Geomet Exploration, Limited v. Lucky Mc Uranium Corporation
601 P.2d 1339 (Ariz. 1979)

  • Under the General Mining Law of 1872 (30 U.S.C. 22), people were allowed to make claims to "valuable mineral deposits" they found on Federal lands.
    • Basically, if you discovered a valuable mineral (like gold or uranium) you could "stake a claim" and get a permit to mine the mineral and keep the profits.
  • Geologists working for Lucky detected some geologic formations that were indicative of uranium deposits on some Federal lands. Lucky staked claims on 200 plots of land, and did some test drilling.
    • They didn't actually find any uranium. They (temporarily) abandoned the land, while they focused on exploring other claims.
  • Geomet entered the land already staked by Lucky and did some drilling of their own. They actually found uranium.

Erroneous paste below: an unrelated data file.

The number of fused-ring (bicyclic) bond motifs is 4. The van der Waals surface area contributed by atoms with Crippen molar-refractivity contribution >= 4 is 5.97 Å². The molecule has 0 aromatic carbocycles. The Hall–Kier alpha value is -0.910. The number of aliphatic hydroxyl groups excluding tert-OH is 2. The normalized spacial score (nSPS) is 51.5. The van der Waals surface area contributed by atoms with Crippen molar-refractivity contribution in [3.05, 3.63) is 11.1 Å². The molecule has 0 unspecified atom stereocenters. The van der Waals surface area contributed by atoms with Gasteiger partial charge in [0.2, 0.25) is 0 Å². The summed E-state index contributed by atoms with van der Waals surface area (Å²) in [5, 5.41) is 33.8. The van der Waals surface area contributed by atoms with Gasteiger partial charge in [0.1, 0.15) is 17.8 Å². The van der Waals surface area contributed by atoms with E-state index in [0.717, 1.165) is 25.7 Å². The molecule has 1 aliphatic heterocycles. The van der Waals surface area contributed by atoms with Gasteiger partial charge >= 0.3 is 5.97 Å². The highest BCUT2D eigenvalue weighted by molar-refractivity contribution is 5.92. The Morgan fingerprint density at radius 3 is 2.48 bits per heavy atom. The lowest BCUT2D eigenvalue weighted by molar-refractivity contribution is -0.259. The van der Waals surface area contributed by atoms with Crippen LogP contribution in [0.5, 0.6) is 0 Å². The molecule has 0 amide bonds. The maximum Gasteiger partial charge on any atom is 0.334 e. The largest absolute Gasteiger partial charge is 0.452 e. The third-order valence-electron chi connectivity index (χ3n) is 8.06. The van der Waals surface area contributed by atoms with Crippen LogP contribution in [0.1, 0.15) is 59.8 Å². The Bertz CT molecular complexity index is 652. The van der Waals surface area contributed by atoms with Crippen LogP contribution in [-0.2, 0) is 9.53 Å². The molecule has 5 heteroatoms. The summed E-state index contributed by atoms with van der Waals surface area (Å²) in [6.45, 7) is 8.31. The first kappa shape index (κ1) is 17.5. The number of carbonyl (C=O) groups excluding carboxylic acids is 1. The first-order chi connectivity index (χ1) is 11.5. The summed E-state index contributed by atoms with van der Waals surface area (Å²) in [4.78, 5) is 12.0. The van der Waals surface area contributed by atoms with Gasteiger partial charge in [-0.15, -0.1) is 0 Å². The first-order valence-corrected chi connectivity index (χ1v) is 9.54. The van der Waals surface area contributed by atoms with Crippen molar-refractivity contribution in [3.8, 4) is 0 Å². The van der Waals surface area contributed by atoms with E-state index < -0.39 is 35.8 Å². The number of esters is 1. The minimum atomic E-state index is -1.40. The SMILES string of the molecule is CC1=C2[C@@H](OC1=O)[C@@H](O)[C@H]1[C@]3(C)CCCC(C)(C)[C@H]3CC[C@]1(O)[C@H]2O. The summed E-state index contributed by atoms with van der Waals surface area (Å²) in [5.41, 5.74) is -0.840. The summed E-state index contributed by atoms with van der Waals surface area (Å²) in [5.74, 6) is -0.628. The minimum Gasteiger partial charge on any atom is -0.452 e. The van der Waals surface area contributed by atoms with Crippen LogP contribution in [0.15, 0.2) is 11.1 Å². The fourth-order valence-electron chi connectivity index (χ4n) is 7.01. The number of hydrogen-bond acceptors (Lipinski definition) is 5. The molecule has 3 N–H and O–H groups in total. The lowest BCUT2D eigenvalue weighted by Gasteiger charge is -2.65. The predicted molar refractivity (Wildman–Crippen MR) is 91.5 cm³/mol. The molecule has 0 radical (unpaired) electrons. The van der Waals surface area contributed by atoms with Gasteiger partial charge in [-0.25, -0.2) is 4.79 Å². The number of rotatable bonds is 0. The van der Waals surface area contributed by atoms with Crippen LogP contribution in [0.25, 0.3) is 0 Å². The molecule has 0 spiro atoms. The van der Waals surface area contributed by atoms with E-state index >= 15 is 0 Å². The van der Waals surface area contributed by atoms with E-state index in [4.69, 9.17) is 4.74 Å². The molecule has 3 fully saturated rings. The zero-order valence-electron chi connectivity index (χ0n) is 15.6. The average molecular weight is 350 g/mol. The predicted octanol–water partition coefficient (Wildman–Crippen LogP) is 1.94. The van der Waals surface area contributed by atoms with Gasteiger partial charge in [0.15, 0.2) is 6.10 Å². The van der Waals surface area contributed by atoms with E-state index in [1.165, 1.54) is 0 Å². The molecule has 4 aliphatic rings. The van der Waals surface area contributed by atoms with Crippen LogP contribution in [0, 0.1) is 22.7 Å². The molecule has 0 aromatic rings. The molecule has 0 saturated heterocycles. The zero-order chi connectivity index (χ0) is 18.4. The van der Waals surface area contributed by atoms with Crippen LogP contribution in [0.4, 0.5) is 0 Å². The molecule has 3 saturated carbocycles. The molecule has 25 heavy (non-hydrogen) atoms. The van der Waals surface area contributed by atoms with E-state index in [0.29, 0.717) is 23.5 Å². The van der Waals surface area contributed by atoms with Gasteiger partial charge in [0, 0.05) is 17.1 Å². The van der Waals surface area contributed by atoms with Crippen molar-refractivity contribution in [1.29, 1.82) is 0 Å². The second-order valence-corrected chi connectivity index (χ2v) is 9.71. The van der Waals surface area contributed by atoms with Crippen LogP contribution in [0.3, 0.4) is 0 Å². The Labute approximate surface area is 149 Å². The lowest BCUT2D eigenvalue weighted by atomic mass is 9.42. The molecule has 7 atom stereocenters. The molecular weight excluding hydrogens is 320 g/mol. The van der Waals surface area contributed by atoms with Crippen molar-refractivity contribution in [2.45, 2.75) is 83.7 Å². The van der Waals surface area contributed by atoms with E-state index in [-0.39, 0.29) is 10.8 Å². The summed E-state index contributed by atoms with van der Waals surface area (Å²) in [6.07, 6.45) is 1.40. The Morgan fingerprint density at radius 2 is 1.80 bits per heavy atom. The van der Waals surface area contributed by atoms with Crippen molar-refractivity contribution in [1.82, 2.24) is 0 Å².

• When Geomet tried to stake a claim on the lands that Lucky had already claimed, Lucky sued for an injunction.
    • Geomet argued that the Mining Law very clearly states that discovery must precede claim locations. Since Lucky hadn't actually discovered any uranium, their claim was void.
    • Lucky argued that under Union Oil Co. v. Smith (249 U.S. 337 (1919)), they didn't need to actually have discovered it, the doctrine of pedis possessio gave them a possessory right to the property while they were exploring it.
      • The doctrine of pedis possessio says that a miner may hold the place in which he may be working against all others while he is working towards discovery.
  • The Arizona Supreme Court found for Geomet.
    • The Arizona Supreme Court looked to Cole v. Ralph (252 U.S. 286 (1920)) which said that if the first possessor should relax his occupancy or cease working towards discovery, and another enters peaceably, openly, and diligently searches for mineral, the first party forfeits their right to exclusive possession under the requirements of pedis possessio.
      • In this case, the Court found that since Lucky wasn't occupying the land, they lost the right to claim it under pedis possessio.
    • Lucky claimed that Geomet entered the land in bad faith, since they knew Lucky had already staked a claim, but the Court found that Geomet entered the land openly and peaceably, and that was enough to find they were acting in good faith.